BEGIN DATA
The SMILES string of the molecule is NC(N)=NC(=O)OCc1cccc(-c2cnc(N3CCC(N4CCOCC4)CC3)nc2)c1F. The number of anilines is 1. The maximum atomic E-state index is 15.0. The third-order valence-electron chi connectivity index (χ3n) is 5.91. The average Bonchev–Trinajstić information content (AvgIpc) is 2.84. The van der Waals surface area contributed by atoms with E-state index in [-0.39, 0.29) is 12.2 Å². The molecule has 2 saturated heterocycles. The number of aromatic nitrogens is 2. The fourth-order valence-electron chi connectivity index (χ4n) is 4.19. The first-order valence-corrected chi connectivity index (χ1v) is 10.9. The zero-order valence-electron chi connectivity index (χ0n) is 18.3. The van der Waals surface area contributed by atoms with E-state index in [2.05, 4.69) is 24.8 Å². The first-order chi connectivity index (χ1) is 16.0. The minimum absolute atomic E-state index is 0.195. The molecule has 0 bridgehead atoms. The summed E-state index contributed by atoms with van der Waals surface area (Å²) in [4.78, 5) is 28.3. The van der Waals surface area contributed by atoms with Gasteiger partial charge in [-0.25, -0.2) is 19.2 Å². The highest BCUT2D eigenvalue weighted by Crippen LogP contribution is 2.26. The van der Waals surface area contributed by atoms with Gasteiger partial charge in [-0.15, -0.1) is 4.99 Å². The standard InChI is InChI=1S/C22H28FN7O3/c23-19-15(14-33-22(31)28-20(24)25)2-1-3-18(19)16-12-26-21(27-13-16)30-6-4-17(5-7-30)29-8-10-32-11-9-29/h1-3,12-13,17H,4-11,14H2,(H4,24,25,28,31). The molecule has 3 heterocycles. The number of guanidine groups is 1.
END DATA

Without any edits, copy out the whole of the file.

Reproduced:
The SMILES string of the molecule is NC(N)=NC(=O)OCc1cccc(-c2cnc(N3CCC(N4CCOCC4)CC3)nc2)c1F. The number of anilines is 1. The maximum atomic E-state index is 15.0. The third-order valence-electron chi connectivity index (χ3n) is 5.91. The average Bonchev–Trinajstić information content (AvgIpc) is 2.84. The van der Waals surface area contributed by atoms with E-state index in [-0.39, 0.29) is 12.2 Å². The molecule has 2 saturated heterocycles. The number of aromatic nitrogens is 2. The fourth-order valence-electron chi connectivity index (χ4n) is 4.19. The first-order valence-corrected chi connectivity index (χ1v) is 10.9. The zero-order valence-electron chi connectivity index (χ0n) is 18.3. The van der Waals surface area contributed by atoms with E-state index in [2.05, 4.69) is 24.8 Å². The first-order chi connectivity index (χ1) is 16.0. The minimum absolute atomic E-state index is 0.195. The molecule has 0 bridgehead atoms. The summed E-state index contributed by atoms with van der Waals surface area (Å²) in [4.78, 5) is 28.3. The van der Waals surface area contributed by atoms with Gasteiger partial charge in [-0.25, -0.2) is 19.2 Å². The highest BCUT2D eigenvalue weighted by Crippen LogP contribution is 2.26. The van der Waals surface area contributed by atoms with Gasteiger partial charge in [-0.15, -0.1) is 4.99 Å². The standard InChI is InChI=1S/C22H28FN7O3/c23-19-15(14-33-22(31)28-20(24)25)2-1-3-18(19)16-12-26-21(27-13-16)30-6-4-17(5-7-30)29-8-10-32-11-9-29/h1-3,12-13,17H,4-11,14H2,(H4,24,25,28,31). The molecule has 3 heterocycles. The number of guanidine groups is 1.